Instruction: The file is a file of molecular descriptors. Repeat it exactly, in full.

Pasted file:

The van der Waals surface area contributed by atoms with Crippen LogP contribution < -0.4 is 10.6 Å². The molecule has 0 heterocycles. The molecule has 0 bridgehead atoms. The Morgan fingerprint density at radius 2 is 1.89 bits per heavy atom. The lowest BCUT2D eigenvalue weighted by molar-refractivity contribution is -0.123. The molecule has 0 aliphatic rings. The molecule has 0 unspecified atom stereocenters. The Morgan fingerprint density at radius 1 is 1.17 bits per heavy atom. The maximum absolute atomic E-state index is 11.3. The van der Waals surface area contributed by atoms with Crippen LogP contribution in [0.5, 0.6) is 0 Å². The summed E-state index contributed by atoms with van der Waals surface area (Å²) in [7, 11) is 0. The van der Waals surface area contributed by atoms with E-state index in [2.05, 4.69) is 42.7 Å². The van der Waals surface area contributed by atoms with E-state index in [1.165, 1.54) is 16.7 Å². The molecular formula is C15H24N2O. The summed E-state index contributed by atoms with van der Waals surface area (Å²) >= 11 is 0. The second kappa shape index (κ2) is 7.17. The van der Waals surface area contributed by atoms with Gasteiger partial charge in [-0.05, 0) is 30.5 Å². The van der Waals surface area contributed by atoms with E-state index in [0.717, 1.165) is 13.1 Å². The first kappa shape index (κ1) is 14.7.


The van der Waals surface area contributed by atoms with Crippen LogP contribution < -0.4 is 10.6 Å². The molecule has 0 heterocycles. The molecule has 0 bridgehead atoms. The Morgan fingerprint density at radius 2 is 1.89 bits per heavy atom. The lowest BCUT2D eigenvalue weighted by molar-refractivity contribution is -0.123. The molecule has 0 aliphatic rings. The molecule has 0 unspecified atom stereocenters. The Morgan fingerprint density at radius 1 is 1.17 bits per heavy atom. The maximum absolute atomic E-state index is 11.3. The van der Waals surface area contributed by atoms with Crippen LogP contribution in [0.5, 0.6) is 0 Å². The summed E-state index contributed by atoms with van der Waals surface area (Å²) in [7, 11) is 0. The van der Waals surface area contributed by atoms with E-state index in [2.05, 4.69) is 42.7 Å². The van der Waals surface area contributed by atoms with E-state index in [1.165, 1.54) is 16.7 Å². The molecular formula is C15H24N2O. The summed E-state index contributed by atoms with van der Waals surface area (Å²) >= 11 is 0. The second kappa shape index (κ2) is 7.17. The van der Waals surface area contributed by atoms with Gasteiger partial charge in [-0.05, 0) is 30.5 Å². The van der Waals surface area contributed by atoms with E-state index in [0.717, 1.165) is 13.1 Å². The first kappa shape index (κ1) is 14.7.